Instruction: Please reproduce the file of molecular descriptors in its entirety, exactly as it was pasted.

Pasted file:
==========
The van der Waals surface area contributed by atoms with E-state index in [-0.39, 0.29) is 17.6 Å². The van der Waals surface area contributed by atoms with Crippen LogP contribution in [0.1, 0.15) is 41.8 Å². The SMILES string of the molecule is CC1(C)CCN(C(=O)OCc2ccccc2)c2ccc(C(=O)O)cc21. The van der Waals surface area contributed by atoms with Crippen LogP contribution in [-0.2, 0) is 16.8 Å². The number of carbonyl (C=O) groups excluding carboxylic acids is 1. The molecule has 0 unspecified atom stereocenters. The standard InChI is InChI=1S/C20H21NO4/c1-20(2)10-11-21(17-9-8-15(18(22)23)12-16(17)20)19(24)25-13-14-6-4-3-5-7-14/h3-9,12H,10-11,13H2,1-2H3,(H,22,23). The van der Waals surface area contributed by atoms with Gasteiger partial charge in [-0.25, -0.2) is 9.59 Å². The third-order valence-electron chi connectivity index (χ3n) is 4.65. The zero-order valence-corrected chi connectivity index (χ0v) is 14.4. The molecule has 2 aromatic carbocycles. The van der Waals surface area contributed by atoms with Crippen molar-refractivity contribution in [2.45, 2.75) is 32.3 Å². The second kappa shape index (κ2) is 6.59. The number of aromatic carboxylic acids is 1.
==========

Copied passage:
The van der Waals surface area contributed by atoms with E-state index in [-0.39, 0.29) is 17.6 Å². The van der Waals surface area contributed by atoms with Crippen LogP contribution in [0.1, 0.15) is 41.8 Å². The SMILES string of the molecule is CC1(C)CCN(C(=O)OCc2ccccc2)c2ccc(C(=O)O)cc21. The van der Waals surface area contributed by atoms with Crippen LogP contribution in [-0.2, 0) is 16.8 Å². The number of carbonyl (C=O) groups excluding carboxylic acids is 1. The molecule has 0 unspecified atom stereocenters. The standard InChI is InChI=1S/C20H21NO4/c1-20(2)10-11-21(17-9-8-15(18(22)23)12-16(17)20)19(24)25-13-14-6-4-3-5-7-14/h3-9,12H,10-11,13H2,1-2H3,(H,22,23). The van der Waals surface area contributed by atoms with Gasteiger partial charge in [-0.25, -0.2) is 9.59 Å². The third-order valence-electron chi connectivity index (χ3n) is 4.65. The zero-order valence-corrected chi connectivity index (χ0v) is 14.4. The molecule has 2 aromatic carbocycles. The van der Waals surface area contributed by atoms with Crippen molar-refractivity contribution in [2.45, 2.75) is 32.3 Å². The second kappa shape index (κ2) is 6.59. The number of aromatic carboxylic acids is 1.